Welcome to the Corporatocracy.
We got to watch as the very bankers causing the economic mess directed our own Homeland Security to infiltrate and disrupt protests.
Now we get to find out that our own fourth estate, the tamp that prevents tyranny, is being threatened with arrest for doing their jobs.
When reporters do not get their inquires returned they don't just give up. They go looking for who is ignoring them. In this case Exxon has decided to put up a moat of taxpayer funded sheriffs with the drawbridge of arrest authority granted by Exxon.
Song went to the command center in hopes of reaching representatives of the U.S. Environmental Protection Agency and the Department of Transportation. She had been told they were working out of the command center, but had been unable to get their names or contact information despite multiple requests to the agencies.But instead of getting media information. The iron hand of the law was used to shield this corporation from media inquiries.
Reporters covering the oil spill from ExxonMobil's Pegasus pipeline in Mayflower, Arkansas, are reporting that they've been blocked from the site and threatened with arrest.
On Friday morning, Inside Climate News reported that an Exxon spokesperson told reporter Lisa Song that she could be "arrested for criminal trespass" when she went to the command center to try to find representatives from the EPA and the Department of Transportation. On Friday afternoon, I spoke to the news director from the local NPR affiliate who said he, too, had been threatened with arrest while trying to cover the spill.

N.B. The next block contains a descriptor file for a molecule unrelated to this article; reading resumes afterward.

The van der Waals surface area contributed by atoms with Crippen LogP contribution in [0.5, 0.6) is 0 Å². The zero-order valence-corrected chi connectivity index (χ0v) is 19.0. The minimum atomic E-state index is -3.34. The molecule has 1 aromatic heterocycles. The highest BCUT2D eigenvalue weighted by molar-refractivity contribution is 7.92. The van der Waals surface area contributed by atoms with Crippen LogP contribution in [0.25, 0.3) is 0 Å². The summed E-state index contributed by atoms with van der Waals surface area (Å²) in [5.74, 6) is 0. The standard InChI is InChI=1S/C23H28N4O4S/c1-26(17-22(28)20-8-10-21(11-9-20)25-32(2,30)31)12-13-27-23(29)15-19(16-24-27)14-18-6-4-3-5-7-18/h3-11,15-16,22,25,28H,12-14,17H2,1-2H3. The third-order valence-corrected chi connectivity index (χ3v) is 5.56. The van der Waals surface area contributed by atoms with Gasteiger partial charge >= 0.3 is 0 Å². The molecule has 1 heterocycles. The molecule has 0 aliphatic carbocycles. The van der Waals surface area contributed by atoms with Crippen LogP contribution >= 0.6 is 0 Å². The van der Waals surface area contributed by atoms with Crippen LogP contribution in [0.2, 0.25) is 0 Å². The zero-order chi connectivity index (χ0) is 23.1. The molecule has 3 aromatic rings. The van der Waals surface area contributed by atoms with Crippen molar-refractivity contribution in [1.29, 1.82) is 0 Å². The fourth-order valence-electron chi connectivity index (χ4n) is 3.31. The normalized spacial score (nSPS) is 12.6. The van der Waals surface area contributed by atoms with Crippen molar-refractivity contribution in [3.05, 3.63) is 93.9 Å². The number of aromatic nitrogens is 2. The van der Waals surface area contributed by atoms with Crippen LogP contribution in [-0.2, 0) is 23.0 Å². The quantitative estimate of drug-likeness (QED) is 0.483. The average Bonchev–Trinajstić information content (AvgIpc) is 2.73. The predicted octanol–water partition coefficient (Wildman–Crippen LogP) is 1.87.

Michael Hibblen, who reports for the radio station KUAR, went to the spill site on Wednesday with state Attorney General Dustin McDaniel. McDaniel was in the area to inspect the site and hold a news conference, and Hibblen and a small group of reporters were following him to report on the visit. Upon arrival, representatives from the county sheriff's office, which is running security at the site, directed the reporters to a boundary point 10 feet away that they should not pass. The reporters agreed to comply. But the tone shifted abruptly, Hibblen told Mother Jones on Friday:
It was less than 90 seconds before suddenly the sheriff's deputies started yelling that all the media people had to leave, that ExxonMobil had decided they don't want you here, you have to leave. They even referred to it as "Exxon Media"…Some reporters were like, "Who made this decision? Who can we talk to?" The sheriff's deputies started saying, "You have to leave. You have 10 seconds to leave or you will be arrested."
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